Head of South Africa’s Independent Democrats Party Receives HIV/AIDS Activist Award From Canadian Volunteer Group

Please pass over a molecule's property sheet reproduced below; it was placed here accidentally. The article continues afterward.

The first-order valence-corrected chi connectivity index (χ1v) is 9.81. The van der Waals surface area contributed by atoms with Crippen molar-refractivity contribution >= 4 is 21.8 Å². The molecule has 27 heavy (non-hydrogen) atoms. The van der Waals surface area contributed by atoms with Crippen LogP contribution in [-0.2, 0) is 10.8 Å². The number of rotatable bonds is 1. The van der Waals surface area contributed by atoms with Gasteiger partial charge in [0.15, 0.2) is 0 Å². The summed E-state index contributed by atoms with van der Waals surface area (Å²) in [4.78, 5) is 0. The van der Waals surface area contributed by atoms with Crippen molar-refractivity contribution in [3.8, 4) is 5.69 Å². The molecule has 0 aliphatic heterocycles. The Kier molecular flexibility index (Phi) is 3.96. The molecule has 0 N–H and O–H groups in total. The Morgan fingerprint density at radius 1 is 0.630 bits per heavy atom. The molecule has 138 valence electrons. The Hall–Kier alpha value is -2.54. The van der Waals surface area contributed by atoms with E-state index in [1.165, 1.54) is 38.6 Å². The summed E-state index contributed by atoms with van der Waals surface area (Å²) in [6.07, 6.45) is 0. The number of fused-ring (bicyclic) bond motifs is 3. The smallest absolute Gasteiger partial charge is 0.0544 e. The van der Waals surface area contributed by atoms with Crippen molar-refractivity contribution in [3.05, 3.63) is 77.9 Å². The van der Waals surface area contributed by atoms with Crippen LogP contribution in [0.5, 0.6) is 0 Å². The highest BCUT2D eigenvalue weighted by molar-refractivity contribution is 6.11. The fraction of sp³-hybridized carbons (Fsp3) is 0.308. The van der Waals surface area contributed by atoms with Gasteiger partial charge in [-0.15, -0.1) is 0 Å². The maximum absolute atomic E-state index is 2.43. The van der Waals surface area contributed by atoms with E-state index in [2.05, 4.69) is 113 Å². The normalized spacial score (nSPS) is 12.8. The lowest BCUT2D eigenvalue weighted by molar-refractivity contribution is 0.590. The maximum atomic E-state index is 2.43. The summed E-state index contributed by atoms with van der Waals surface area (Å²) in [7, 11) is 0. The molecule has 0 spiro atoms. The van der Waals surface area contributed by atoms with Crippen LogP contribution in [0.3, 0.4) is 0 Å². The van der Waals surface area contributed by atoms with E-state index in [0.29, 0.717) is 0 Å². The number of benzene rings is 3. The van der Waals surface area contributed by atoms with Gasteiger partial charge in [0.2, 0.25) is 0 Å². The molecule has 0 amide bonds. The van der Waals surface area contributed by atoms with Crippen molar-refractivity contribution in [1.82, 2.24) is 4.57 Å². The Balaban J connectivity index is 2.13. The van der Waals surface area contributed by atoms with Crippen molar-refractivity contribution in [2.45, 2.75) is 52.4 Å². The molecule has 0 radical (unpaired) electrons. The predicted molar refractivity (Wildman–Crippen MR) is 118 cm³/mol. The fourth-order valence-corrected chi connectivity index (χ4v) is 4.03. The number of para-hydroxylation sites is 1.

The Toronto-based not-for-profit volunteer group South African Women for Women on Sunday awarded Patricia de Lille, head of South Africa's Independent Democrats party, its HIV/AIDS Activist Award for her work to combat the disease in South Africa, the Panafrican News Agency reports (Panafrican News Agency, 8/11). De Lille, who was once voted the "second-most popular" politician in South Africa behind former President Nelson Mandela, has been an "outspoken" opponent of the ruling African National Congress party for its "unwillingness to recognize" the seriousness of the AIDS epidemic in the country, the Toronto Star reports (Taylor, Toronto Star, 8/11). De Lille last week called for the establishment of an HIV/AIDS Truth Commission before which "all alleged perpetrators" of human rights abuses connected to the HIV/AIDS pandemic would appear, the Panafrican News Agency reports. She said that South African Health Minister Manto Tshabalala-Msimang and President Thabo Mbeki should be the first to appear before the commission to answer for their "sins" (Panafrican News Agency, 8/11). De Lille said upon receiving her award, "When you face the cold face of HIV/AIDS, when you see how many people are dying, when there's complete denial of the problem by the people who wear cufflinks, it's not been easy" to fight the disease (Toronto Star, 8/11).This is part of the KHN Morning Briefing, a summary of health policy coverage from major news organizations. Sign up for an email subscription.